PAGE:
Application is to a kitchen island for one conduit and to a detached shed for the other; one end of each conduit run will be through grouted concrete block up into the walls, and the other will be through the slab to the island in one case, and into the shed in the other. The rest of the house wiring is NM and NM through the conduit would allow me to eliminate the conduit boxes and just pull the NM straight through. UF would be the same, but I thought watertight conduit constituted a "dry" environment even underground? I guess I could put in boxes and pull THW, it's not that big a deal. Speaking of which, is there any prohibition to burying conduit boxes behind drywall when I transition back to NM? Dealing with the boxes was something I wanted to avoid.
Pardon if these are stupid questions, I don't normally deal with things like this And I don't have any conduit bending or tapping tools so I'm reluctant to use IMC, which would certainly be the better option. We're pouring the concrete this week so I have to make that decision fast, but I won't actually be wiring it up for a couple months at least.
[This message has been edited by SteveFehr (edited 12-11-2005).]
Re: NM in buried PVC Conduit#96605 12/11/0501:40 PM12/11/0501:40 PM
Steve, why don't I just start from the beginning, and give you ONE approved method?
Our pipe is NOT water-tight; even if it were, water is sure to enter, as condensation if nothing else...and then, where will it go?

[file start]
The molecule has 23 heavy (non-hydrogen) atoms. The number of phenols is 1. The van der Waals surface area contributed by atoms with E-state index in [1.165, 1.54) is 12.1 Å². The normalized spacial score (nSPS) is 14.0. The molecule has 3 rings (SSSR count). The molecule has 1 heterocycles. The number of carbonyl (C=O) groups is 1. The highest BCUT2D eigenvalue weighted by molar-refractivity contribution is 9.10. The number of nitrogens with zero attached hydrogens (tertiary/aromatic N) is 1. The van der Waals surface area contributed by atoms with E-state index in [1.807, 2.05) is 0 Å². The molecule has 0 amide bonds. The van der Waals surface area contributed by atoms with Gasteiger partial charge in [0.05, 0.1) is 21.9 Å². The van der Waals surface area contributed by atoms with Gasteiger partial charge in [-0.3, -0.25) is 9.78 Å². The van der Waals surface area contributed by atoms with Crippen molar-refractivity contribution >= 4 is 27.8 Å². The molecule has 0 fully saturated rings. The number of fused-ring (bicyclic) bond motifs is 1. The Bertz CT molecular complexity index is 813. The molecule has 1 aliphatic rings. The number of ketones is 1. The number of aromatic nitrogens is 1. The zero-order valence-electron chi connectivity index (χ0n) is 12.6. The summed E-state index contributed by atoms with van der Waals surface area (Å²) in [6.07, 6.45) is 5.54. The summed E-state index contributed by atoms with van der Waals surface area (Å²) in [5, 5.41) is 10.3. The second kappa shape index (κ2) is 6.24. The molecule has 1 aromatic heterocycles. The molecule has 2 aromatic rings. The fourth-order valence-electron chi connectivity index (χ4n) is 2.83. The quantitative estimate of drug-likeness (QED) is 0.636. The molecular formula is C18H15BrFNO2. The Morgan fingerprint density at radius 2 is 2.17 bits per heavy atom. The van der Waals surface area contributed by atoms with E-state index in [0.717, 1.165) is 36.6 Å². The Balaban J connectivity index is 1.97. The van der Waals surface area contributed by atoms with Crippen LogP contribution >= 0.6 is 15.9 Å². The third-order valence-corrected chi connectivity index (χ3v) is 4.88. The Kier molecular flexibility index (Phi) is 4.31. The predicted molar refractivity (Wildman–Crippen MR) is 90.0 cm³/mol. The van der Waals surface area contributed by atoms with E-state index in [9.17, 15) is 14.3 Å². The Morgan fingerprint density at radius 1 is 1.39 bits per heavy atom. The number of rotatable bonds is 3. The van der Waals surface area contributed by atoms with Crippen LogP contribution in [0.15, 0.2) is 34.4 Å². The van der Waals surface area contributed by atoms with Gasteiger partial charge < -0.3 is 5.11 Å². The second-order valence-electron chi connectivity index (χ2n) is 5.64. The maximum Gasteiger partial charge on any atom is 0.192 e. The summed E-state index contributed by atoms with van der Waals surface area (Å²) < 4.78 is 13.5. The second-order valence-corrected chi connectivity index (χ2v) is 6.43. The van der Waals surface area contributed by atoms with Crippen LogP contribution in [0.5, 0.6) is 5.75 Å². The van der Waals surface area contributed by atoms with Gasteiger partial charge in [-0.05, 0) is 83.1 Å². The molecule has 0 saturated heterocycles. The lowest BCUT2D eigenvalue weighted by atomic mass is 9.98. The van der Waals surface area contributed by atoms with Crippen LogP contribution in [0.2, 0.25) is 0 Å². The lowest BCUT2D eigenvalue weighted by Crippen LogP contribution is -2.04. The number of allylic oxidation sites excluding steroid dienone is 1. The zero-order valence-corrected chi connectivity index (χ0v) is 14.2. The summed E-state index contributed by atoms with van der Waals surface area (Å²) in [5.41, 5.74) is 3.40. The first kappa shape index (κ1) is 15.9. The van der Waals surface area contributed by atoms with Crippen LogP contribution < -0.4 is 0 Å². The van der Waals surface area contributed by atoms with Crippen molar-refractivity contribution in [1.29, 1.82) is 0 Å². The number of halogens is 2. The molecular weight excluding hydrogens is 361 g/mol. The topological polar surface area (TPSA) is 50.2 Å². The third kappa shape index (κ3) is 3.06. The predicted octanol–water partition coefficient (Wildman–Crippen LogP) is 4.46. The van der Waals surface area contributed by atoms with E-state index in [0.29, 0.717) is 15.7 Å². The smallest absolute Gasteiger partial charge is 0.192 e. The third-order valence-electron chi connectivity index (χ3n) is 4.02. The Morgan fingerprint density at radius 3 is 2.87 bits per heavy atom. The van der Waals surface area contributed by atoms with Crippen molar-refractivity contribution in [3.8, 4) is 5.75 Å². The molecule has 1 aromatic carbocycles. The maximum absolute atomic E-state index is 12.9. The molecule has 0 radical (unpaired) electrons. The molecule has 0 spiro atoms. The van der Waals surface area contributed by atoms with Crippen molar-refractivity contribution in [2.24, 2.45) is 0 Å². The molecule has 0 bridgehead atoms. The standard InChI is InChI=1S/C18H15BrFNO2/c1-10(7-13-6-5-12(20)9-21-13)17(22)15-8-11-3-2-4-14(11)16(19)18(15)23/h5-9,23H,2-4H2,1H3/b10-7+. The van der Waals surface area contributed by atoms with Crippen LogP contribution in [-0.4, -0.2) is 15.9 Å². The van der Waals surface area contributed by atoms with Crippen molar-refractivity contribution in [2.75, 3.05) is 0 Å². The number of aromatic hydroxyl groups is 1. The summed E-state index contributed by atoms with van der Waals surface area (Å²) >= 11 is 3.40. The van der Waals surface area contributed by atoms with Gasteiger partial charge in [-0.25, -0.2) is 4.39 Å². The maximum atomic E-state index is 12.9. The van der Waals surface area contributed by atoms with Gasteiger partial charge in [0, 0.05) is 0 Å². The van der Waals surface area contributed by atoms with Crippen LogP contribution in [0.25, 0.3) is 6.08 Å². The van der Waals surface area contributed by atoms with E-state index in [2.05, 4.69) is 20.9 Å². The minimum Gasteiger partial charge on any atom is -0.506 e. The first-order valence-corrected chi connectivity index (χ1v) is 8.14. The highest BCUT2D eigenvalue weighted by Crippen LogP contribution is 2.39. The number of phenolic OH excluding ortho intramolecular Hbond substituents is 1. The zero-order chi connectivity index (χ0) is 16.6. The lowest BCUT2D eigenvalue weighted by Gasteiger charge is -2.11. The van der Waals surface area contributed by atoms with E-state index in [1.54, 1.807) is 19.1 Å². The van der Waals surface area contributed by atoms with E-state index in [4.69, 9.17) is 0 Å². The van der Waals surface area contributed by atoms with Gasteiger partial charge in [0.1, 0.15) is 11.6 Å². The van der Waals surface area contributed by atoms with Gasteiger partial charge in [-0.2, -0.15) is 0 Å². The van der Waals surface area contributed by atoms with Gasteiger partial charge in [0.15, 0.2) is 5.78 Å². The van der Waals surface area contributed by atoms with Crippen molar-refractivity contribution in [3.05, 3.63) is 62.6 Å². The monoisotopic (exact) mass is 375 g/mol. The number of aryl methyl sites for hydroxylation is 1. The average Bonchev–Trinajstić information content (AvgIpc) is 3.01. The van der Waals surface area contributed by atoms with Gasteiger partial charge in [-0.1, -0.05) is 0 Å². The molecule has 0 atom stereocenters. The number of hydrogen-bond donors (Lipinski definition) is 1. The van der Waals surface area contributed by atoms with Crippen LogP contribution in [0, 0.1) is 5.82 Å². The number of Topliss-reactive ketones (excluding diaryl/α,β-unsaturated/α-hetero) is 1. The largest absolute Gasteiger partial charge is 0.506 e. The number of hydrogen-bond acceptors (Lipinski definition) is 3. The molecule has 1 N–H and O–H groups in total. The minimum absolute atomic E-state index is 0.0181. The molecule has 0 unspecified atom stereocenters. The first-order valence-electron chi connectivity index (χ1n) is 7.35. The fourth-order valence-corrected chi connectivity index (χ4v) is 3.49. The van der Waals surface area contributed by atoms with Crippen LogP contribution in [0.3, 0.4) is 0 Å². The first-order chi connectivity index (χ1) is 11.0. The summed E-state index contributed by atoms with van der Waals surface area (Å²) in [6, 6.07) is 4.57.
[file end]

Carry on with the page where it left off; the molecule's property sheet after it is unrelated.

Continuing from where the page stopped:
Burying NM is a 'no-no.' Sure, you could use a length of UF for this run. If you're going to run pipe, then why not just run the individual wires? The pipe ought to be connected to the boxes at either end anyway- what you're doing isn't a simple "sleeve" for protection, it's more than that.
The boxes must remain accessible, and not covered by drywall.
There is an idea floating around that placing NM inside a pipe is somehow 'better,' giving better 'protection.' This really isn't so. You might even create a heat dissipation issue. And it sure is a lot of work getting NM through the pipe in the first place- which negates the one advantage to pipe; you can replace or add conductors later.
Plactic boxes, of the sort used in homes, are not suitable for attaching pipe. For these two boxes, I suggest the traditional metal box with mud-ring. You will need to run a ground wire, and tie it in with the other grounds, as well as tie it to the boxes at either end. Over this you can either place a blank cover, or add a receptacle.
A final note....Though code allows pipe to be in, or immediately under a slab, I reccomend burying it a couple inches below the slab- and covering it with a couple inches of dirt!. I suggest this, as it is likely that at some point the plumber will cut into the slab; when that happens, he will cut your wires, unless there is some small clearance between the pipe and the slab.
Re: NM in buried PVC Conduit#96607 12/11/0507:29 PM12/11/0507:29 PM
Thanks for the 101! I spent a good half hour flipping through NEC on Friday, but these specs are so disjointed regarding conduit, it's hard to find anything unless you already know where to look. In retrospect, I guess I already knew the "right" way to do it and knew watertight conduit isn't dry but didn't know for sure and was looking for an excuse to take shortcuts. (Which is awfully hypocritical of me- if this was something I was going for work, I'd have insisted on rigid metal!)
Is SCH 40 considered "Nonmetallic Conduit" or just SCH 80? The local big box has an excellent selection of SCH40 conduit, but no SCH 80 outside of the plumbing section.
[This message has been edited by SteveFehr (edited 12-12-2005).]
Re: NM in buried PVC Conduit#96608 12/11/0508:38 PM12/11/0508:38 PM